Minister for Further Education, Higher Education and Science, Shirley-Anne Somerville said: “It is great to see the Digital Xtra Fund supporting deserving extracurricular digital skills projects across Scotland, benefiting over 3000 young people. The Scottish Government recently launched its STEM strategy, which aims to inspire and enthuse everyone to study STEM and build STEM skills. Charities such as the Digital Xtra Fund, who are enabling inspiring digital and STEM projects to flourish and encourage more young people into the sector, are making a significant contribution to this important agenda.

Damien Yeates, Chief Executive of Skills Development Scotland said: “We are delighted to the see Digital Xtra Fund going from strength to strength and supporting projects which are addressing the gender imbalance and encouraging more girls into tech. The digital technology sector in Scotland is booming and the Fund is now well established to work with Scottish employers to collectively support extracurricular digital activities for young people. This is a great way to encourage the next generation of digital makers into the tech sector.”

Now an independent charity, Digital Xtra Fund is seeking further support to give every young person in Scotland opportunity to get involved in extracurricular digital activities. Actively working with Scotland’s industries, Digital Xtra Fund is currently raising funds for its 2018 grant awards. Companies interested in supporting young people to gain the digital skills for the future should contact the Fund.

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02 Nov 2017

Edge Testing completes 500 mile charity walk for 10th anniversary

Edge Testing Solutions, one of the UK’s fastest growing and largest independent software testing companies, has completed a £5,000 fundraising initiative in support of 10 chosen charities, including Digital Xtra Fund.

10 volunteers across Edge’s offices walked 500 miles from the company’s Glasgow office, via its new Digital Test Hub in Birmingham, to its London premises on a treadmill.  Edge donated £10 for every 10 miles walked with the proceeds split between the 10 charities. Charity representatives were invited to the company’s 10th anniversary celebrations to receive their cheques from CEO Brian Ferrie.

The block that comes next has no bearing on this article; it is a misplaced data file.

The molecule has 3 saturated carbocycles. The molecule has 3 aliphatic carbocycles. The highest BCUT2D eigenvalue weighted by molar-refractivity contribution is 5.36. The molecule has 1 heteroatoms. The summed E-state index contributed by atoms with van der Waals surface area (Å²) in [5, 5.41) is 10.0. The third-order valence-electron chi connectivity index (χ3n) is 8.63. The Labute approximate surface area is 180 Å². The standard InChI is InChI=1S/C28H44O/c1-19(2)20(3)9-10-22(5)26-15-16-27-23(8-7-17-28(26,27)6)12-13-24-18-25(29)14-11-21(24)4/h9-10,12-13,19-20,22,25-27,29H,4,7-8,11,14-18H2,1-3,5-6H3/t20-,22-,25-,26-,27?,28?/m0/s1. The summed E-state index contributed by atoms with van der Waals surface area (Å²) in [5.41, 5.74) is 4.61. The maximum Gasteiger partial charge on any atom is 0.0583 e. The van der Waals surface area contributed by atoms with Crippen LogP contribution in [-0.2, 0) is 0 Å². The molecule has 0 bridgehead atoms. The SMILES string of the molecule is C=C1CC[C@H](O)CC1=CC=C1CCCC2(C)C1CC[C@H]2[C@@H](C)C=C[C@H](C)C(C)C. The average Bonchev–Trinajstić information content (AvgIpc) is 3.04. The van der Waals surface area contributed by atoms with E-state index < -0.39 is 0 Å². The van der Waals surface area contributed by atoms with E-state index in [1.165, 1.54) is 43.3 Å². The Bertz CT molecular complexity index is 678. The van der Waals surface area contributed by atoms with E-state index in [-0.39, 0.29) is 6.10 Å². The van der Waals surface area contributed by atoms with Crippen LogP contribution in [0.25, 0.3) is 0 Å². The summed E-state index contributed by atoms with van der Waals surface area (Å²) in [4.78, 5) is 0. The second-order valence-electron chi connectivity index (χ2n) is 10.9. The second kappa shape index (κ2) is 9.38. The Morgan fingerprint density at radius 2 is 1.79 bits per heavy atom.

Digital Xtra Fund was hugely honoured to be one of the 10 chosen alongside other nominated charities: St Andrew’s Hospice (where Susan Chadwick, joint founder of Edge, spent her final days); Glasgow Children’s Hospital Charity; Brick by Brick; Little Stars; Acorns Children’s Hospice Trust, Birmingham; British Heart Foundation; Cancer Research UK; NSPCC; and MacMillan.

Fiona Atherton, Head of Marketing at Edge, said: “We got everyone at Edge involved by asking them to nominate a charity which was close to their hearts; the stories inspired us all and gave us the motivation we needed to complete the 500-mile journey.”

The walkers from Edge were CEO and Founder Brian Ferrie, Nadia McKay, Sharon Hamilton, Fiona Atherton, Liam Rankine, Gary Robertson, Michael Burt, Jennifer McManus, Claire Ferguson and Kimberley Crielly. In addition to the 500 mile walk, Edge employees have also been participating in other fundraising activities in support of the 10 charities, including a raffle at their 10th anniversary event, which the charities were invited to attend.

Kraig Brown, Partnership and Development Manager for Digital Xtra Fund, said: “Thank you very much to everyone at Edge Testing for their contribution, especially the 10 volunteers who participated in the 500 mile walk from Glasgow to London. We were delighted when Fiona told us we were going to be included in this terrific initiative, especially alongside fantastic and long-standing charities like MacMillan and British Heart Foundation.